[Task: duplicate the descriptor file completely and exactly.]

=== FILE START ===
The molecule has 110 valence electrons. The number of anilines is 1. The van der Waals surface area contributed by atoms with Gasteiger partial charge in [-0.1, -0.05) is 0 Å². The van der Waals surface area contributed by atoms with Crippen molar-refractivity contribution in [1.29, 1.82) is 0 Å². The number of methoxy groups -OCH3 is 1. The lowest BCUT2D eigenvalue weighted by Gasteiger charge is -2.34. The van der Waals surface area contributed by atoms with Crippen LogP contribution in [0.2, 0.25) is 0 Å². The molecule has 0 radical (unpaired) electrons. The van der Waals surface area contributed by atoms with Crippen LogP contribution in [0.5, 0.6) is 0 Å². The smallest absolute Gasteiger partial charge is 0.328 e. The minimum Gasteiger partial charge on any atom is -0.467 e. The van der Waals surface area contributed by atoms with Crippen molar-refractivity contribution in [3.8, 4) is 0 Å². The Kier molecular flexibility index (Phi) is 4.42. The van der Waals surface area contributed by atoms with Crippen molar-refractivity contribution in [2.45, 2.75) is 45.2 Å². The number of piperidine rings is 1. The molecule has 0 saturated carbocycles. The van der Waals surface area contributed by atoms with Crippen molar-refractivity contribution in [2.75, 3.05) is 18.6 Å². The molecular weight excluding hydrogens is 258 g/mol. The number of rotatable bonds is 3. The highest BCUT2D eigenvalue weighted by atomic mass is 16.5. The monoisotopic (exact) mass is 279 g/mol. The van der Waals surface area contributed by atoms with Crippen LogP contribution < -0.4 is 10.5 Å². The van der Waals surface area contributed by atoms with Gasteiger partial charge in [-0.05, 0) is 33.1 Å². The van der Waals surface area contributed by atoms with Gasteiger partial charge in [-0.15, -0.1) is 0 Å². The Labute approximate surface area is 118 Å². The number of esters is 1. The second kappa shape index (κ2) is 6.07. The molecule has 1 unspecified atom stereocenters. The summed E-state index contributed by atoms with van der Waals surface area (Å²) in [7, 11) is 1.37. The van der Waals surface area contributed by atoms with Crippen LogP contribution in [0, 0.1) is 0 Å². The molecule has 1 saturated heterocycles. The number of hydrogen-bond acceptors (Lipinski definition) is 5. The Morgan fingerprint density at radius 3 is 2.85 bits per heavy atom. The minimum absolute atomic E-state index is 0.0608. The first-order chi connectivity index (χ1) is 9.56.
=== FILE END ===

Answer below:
The molecule has 110 valence electrons. The number of anilines is 1. The van der Waals surface area contributed by atoms with Gasteiger partial charge in [-0.1, -0.05) is 0 Å². The van der Waals surface area contributed by atoms with Crippen molar-refractivity contribution in [1.29, 1.82) is 0 Å². The number of methoxy groups -OCH3 is 1. The lowest BCUT2D eigenvalue weighted by Gasteiger charge is -2.34. The van der Waals surface area contributed by atoms with Crippen LogP contribution in [0.2, 0.25) is 0 Å². The molecule has 0 radical (unpaired) electrons. The van der Waals surface area contributed by atoms with Crippen LogP contribution in [0.5, 0.6) is 0 Å². The smallest absolute Gasteiger partial charge is 0.328 e. The minimum Gasteiger partial charge on any atom is -0.467 e. The van der Waals surface area contributed by atoms with Crippen molar-refractivity contribution in [3.8, 4) is 0 Å². The Kier molecular flexibility index (Phi) is 4.42. The van der Waals surface area contributed by atoms with Crippen molar-refractivity contribution in [2.45, 2.75) is 45.2 Å². The number of piperidine rings is 1. The molecule has 0 saturated carbocycles. The van der Waals surface area contributed by atoms with Crippen molar-refractivity contribution in [2.75, 3.05) is 18.6 Å². The molecular weight excluding hydrogens is 258 g/mol. The number of rotatable bonds is 3. The highest BCUT2D eigenvalue weighted by atomic mass is 16.5. The monoisotopic (exact) mass is 279 g/mol. The van der Waals surface area contributed by atoms with Crippen LogP contribution < -0.4 is 10.5 Å². The van der Waals surface area contributed by atoms with Gasteiger partial charge in [-0.05, 0) is 33.1 Å². The van der Waals surface area contributed by atoms with Gasteiger partial charge in [-0.15, -0.1) is 0 Å². The Labute approximate surface area is 118 Å². The number of esters is 1. The second kappa shape index (κ2) is 6.07. The molecule has 1 unspecified atom stereocenters. The summed E-state index contributed by atoms with van der Waals surface area (Å²) in [7, 11) is 1.37. The van der Waals surface area contributed by atoms with Crippen LogP contribution in [0, 0.1) is 0 Å². The molecule has 1 saturated heterocycles. The number of hydrogen-bond acceptors (Lipinski definition) is 5. The Morgan fingerprint density at radius 3 is 2.85 bits per heavy atom. The minimum absolute atomic E-state index is 0.0608. The first-order chi connectivity index (χ1) is 9.56.